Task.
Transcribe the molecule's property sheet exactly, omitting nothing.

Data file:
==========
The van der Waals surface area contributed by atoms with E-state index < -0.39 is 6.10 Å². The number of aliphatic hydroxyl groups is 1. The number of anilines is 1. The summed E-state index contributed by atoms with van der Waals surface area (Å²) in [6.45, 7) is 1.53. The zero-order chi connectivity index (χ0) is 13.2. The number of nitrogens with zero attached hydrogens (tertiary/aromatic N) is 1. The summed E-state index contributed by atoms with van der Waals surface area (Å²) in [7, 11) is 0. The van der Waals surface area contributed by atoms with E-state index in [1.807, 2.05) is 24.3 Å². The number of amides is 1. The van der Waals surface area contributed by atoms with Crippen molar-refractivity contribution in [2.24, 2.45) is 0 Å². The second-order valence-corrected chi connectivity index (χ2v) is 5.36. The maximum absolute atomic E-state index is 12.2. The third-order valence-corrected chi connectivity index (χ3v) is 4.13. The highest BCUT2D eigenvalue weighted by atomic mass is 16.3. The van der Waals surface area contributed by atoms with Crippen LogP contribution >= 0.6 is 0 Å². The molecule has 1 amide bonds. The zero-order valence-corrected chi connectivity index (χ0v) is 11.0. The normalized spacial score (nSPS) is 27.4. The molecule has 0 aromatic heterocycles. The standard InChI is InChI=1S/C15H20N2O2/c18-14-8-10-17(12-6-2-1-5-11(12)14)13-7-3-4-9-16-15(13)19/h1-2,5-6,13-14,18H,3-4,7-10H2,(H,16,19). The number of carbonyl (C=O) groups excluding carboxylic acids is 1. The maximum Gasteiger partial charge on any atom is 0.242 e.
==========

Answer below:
The van der Waals surface area contributed by atoms with E-state index < -0.39 is 6.10 Å². The number of aliphatic hydroxyl groups is 1. The number of anilines is 1. The summed E-state index contributed by atoms with van der Waals surface area (Å²) in [6.45, 7) is 1.53. The zero-order chi connectivity index (χ0) is 13.2. The number of nitrogens with zero attached hydrogens (tertiary/aromatic N) is 1. The summed E-state index contributed by atoms with van der Waals surface area (Å²) in [7, 11) is 0. The van der Waals surface area contributed by atoms with E-state index in [1.807, 2.05) is 24.3 Å². The number of amides is 1. The van der Waals surface area contributed by atoms with Crippen molar-refractivity contribution in [2.24, 2.45) is 0 Å². The second-order valence-corrected chi connectivity index (χ2v) is 5.36. The maximum absolute atomic E-state index is 12.2. The third-order valence-corrected chi connectivity index (χ3v) is 4.13. The highest BCUT2D eigenvalue weighted by atomic mass is 16.3. The van der Waals surface area contributed by atoms with Crippen LogP contribution >= 0.6 is 0 Å². The molecule has 1 amide bonds. The zero-order valence-corrected chi connectivity index (χ0v) is 11.0. The normalized spacial score (nSPS) is 27.4. The molecule has 0 aromatic heterocycles. The standard InChI is InChI=1S/C15H20N2O2/c18-14-8-10-17(12-6-2-1-5-11(12)14)13-7-3-4-9-16-15(13)19/h1-2,5-6,13-14,18H,3-4,7-10H2,(H,16,19). The number of carbonyl (C=O) groups excluding carboxylic acids is 1. The maximum Gasteiger partial charge on any atom is 0.242 e.